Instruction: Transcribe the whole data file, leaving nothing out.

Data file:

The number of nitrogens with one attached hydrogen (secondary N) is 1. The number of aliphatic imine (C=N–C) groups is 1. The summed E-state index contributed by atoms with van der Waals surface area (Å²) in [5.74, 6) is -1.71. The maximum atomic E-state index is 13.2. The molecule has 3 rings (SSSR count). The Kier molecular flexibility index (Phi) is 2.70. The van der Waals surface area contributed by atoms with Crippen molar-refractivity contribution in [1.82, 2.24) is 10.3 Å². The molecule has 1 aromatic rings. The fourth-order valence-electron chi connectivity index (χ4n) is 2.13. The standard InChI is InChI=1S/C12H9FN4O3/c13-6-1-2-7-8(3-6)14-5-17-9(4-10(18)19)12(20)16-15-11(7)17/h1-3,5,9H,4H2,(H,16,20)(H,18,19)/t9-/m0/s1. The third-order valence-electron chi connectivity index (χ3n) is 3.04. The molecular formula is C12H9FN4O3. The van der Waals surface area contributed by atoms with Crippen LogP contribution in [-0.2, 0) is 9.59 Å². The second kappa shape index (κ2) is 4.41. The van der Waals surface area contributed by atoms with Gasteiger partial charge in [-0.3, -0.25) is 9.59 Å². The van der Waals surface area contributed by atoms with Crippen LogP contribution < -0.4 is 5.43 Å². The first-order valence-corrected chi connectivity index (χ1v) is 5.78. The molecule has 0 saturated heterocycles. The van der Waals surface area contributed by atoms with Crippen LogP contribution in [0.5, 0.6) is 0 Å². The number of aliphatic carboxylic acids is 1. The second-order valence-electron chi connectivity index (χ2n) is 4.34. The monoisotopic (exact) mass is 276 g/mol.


The number of nitrogens with one attached hydrogen (secondary N) is 1. The number of aliphatic imine (C=N–C) groups is 1. The summed E-state index contributed by atoms with van der Waals surface area (Å²) in [5.74, 6) is -1.71. The maximum atomic E-state index is 13.2. The molecule has 3 rings (SSSR count). The Kier molecular flexibility index (Phi) is 2.70. The van der Waals surface area contributed by atoms with Crippen molar-refractivity contribution in [1.82, 2.24) is 10.3 Å². The molecule has 1 aromatic rings. The fourth-order valence-electron chi connectivity index (χ4n) is 2.13. The standard InChI is InChI=1S/C12H9FN4O3/c13-6-1-2-7-8(3-6)14-5-17-9(4-10(18)19)12(20)16-15-11(7)17/h1-3,5,9H,4H2,(H,16,20)(H,18,19)/t9-/m0/s1. The third-order valence-electron chi connectivity index (χ3n) is 3.04. The molecular formula is C12H9FN4O3. The van der Waals surface area contributed by atoms with Crippen LogP contribution in [-0.2, 0) is 9.59 Å². The second kappa shape index (κ2) is 4.41. The van der Waals surface area contributed by atoms with Gasteiger partial charge in [-0.3, -0.25) is 9.59 Å². The van der Waals surface area contributed by atoms with Crippen LogP contribution < -0.4 is 5.43 Å². The first-order valence-corrected chi connectivity index (χ1v) is 5.78. The molecule has 0 saturated heterocycles. The van der Waals surface area contributed by atoms with Crippen LogP contribution in [0.5, 0.6) is 0 Å². The number of aliphatic carboxylic acids is 1. The second-order valence-electron chi connectivity index (χ2n) is 4.34. The monoisotopic (exact) mass is 276 g/mol.